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Mr. Gerrard: I think that the hon. Gentleman would acknowledge that the majority of Members who have taken part in the debate so far, and the majority of Members generally, judging by the numbers who have signed early-day motions about the Bill, would agree that there should be substantive votes.
If there are to be such substantive votes, what matters is the mechanism. My hon. Friend the Member for Pendle raised some important issues about the mechanisms by which the decisions were taken on Iraq. If we are to have substantive votes on decisions about armed conflict, it makes all sorts of sense that the mechanism for those substantive votes are laid down in the way that the Bill does, and are not left to be decided by convention or precedent, which can change, when some future Government or Minister decide they do not like it and so adopt a different method. That is the really important function of the Bill. It sets down the mechanism by which those substantive votes have to be taken.
Some of the opposition that I have heard seems to ignore the facts of what has happened in recent years on armed conflicts. Iraq is the only conflict that I can think of that we have been involved in where it could be said that it was intelligence driven. That certainly has not been true of other conflicts in the past 20 years. Kosovo certainly was notand may I say in response to a point made earlier that there was some opposition on action in Kosovo, although there was never a vote on a substantive motion; the debates on Kosovo all took place on motions on the Adjournment of the House, and, by certain recourse, some hon. Members obtained Divisions on such motions artificially to express their opposition to what was happening in Kosovo. I think that there were five debates on the Falklands, all on a motion on the Adjournment of the House. But there have been other cases, going back to 1950 and Korea, and then the first Gulf war, where there were votes on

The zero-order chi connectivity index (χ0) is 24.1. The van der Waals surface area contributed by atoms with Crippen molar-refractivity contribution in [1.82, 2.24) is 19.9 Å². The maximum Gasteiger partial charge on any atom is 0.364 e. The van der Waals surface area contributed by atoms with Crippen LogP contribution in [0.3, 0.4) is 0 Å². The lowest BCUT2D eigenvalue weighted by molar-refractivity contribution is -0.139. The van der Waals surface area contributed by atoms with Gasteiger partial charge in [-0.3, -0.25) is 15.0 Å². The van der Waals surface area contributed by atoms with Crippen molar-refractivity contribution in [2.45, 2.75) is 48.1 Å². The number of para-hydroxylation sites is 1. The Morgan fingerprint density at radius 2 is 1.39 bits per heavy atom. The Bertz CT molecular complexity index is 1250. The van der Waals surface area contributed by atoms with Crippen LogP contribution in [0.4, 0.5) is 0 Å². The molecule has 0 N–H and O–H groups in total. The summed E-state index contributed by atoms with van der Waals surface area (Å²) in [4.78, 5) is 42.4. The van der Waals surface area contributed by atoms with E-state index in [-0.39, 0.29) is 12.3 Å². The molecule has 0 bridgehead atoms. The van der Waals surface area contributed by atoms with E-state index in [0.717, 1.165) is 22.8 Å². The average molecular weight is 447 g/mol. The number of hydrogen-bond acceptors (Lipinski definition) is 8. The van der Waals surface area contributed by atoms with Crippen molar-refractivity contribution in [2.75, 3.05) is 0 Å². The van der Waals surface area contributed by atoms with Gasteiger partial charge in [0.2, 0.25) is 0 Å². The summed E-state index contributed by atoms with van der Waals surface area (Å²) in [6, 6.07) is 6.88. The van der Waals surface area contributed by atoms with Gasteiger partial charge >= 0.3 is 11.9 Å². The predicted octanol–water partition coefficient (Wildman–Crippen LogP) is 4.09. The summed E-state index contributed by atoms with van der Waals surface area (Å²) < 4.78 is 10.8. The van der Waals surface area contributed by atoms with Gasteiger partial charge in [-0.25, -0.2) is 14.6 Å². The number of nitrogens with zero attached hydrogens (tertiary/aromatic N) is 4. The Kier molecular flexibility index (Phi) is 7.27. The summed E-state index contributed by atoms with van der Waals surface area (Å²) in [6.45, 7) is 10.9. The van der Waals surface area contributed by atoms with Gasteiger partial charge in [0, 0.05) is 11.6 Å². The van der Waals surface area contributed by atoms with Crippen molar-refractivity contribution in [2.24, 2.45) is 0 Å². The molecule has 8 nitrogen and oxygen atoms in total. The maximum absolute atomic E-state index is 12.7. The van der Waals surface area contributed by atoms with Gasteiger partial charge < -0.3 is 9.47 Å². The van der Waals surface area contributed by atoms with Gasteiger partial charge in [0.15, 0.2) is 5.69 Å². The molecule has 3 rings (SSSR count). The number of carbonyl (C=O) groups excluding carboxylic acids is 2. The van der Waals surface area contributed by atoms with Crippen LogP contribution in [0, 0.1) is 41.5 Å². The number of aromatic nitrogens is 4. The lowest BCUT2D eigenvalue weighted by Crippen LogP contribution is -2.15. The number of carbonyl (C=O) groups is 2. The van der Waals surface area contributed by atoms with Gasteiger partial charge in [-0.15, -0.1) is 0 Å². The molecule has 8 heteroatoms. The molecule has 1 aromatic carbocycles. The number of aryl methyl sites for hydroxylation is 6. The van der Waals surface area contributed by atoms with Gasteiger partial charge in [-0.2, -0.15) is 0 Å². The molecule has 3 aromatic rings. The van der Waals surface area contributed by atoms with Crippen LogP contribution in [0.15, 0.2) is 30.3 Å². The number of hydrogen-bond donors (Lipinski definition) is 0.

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substantive motions within a few days of the action commencing. Iraq was unusual in that there was a substantive motion before the action started.
We all talk about going war, but in reality declaration of war does not happen, or certainly seems very unlikely to happen again. There has not been a formal declaration of war for a long, long time by this country or by many other countries. It is important that it is still covered within the Bill, because it could happen, but that is not the reality of the way in which military action generally happens now.
I certainly do not buy arguments that say that that would take away elements of surprise. I am sure that Saddam Hussein was really surprised when military action started, and that it was a surprise when our forces went into Kosovo or Afghanistan.
David Wright: My hon. Friend will recall that I joined him in the Lobby against the war in Iraq, but I am concerned about the geographical context for a conflict. He will remember that in the first Gulf war we did not invade just Kuwait in order to liberate Kuwait. Troops were put into southern Iraq at that time in order to liberate Kuwait. If we are to give a geographical area for parliamentary approval, is not that very dangerous? Would he envisage us giving perhaps a regional perspective in terms of conflict? I just want to clarify the situation.
Mr. Gerrard: I understand my hon. Friend's point, and it is perfectly valid because it is mentioned in the Bill. This is a point that could be explored in Committee if it was felt that the measure was drawn too widely, but I would not expect the report to Parliament that clause 2 demands to be so narrowly drawn as to prevent any flexibility in action. We are all realistic enough to know that we cannot be prescriptive about future military action. The point is valid, and perhaps we can explore it in Committee.